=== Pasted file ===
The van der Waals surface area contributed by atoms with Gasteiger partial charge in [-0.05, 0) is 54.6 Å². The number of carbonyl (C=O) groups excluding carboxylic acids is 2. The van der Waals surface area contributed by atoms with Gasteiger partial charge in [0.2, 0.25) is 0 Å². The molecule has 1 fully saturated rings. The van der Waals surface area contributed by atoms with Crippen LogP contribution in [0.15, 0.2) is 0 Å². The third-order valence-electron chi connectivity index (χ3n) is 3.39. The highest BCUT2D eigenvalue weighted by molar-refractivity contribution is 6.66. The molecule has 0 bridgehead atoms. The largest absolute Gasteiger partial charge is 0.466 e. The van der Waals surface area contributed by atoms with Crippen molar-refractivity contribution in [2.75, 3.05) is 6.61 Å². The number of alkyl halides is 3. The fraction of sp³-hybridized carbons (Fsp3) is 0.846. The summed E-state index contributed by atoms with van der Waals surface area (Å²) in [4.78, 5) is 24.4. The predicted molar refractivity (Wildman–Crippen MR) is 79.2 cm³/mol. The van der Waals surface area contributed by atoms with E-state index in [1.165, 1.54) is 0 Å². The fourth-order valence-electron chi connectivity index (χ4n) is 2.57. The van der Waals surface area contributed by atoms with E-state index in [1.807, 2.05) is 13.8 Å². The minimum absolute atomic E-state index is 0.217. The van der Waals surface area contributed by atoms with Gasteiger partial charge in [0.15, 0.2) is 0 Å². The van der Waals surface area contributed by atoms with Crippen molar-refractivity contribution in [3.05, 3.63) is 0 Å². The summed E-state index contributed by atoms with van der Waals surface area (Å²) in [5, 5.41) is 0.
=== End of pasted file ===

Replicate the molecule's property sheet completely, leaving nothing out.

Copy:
The van der Waals surface area contributed by atoms with Gasteiger partial charge in [-0.05, 0) is 54.6 Å². The number of carbonyl (C=O) groups excluding carboxylic acids is 2. The van der Waals surface area contributed by atoms with Gasteiger partial charge in [0.2, 0.25) is 0 Å². The molecule has 1 fully saturated rings. The van der Waals surface area contributed by atoms with Crippen LogP contribution in [0.15, 0.2) is 0 Å². The third-order valence-electron chi connectivity index (χ3n) is 3.39. The highest BCUT2D eigenvalue weighted by molar-refractivity contribution is 6.66. The molecule has 0 bridgehead atoms. The largest absolute Gasteiger partial charge is 0.466 e. The van der Waals surface area contributed by atoms with Crippen molar-refractivity contribution in [2.75, 3.05) is 6.61 Å². The number of alkyl halides is 3. The fraction of sp³-hybridized carbons (Fsp3) is 0.846. The summed E-state index contributed by atoms with van der Waals surface area (Å²) in [4.78, 5) is 24.4. The predicted molar refractivity (Wildman–Crippen MR) is 79.2 cm³/mol. The van der Waals surface area contributed by atoms with E-state index in [1.165, 1.54) is 0 Å². The fourth-order valence-electron chi connectivity index (χ4n) is 2.57. The van der Waals surface area contributed by atoms with E-state index in [1.807, 2.05) is 13.8 Å². The minimum absolute atomic E-state index is 0.217. The van der Waals surface area contributed by atoms with Gasteiger partial charge in [0.15, 0.2) is 0 Å². The van der Waals surface area contributed by atoms with Crippen molar-refractivity contribution in [3.05, 3.63) is 0 Å². The summed E-state index contributed by atoms with van der Waals surface area (Å²) in [5, 5.41) is 0.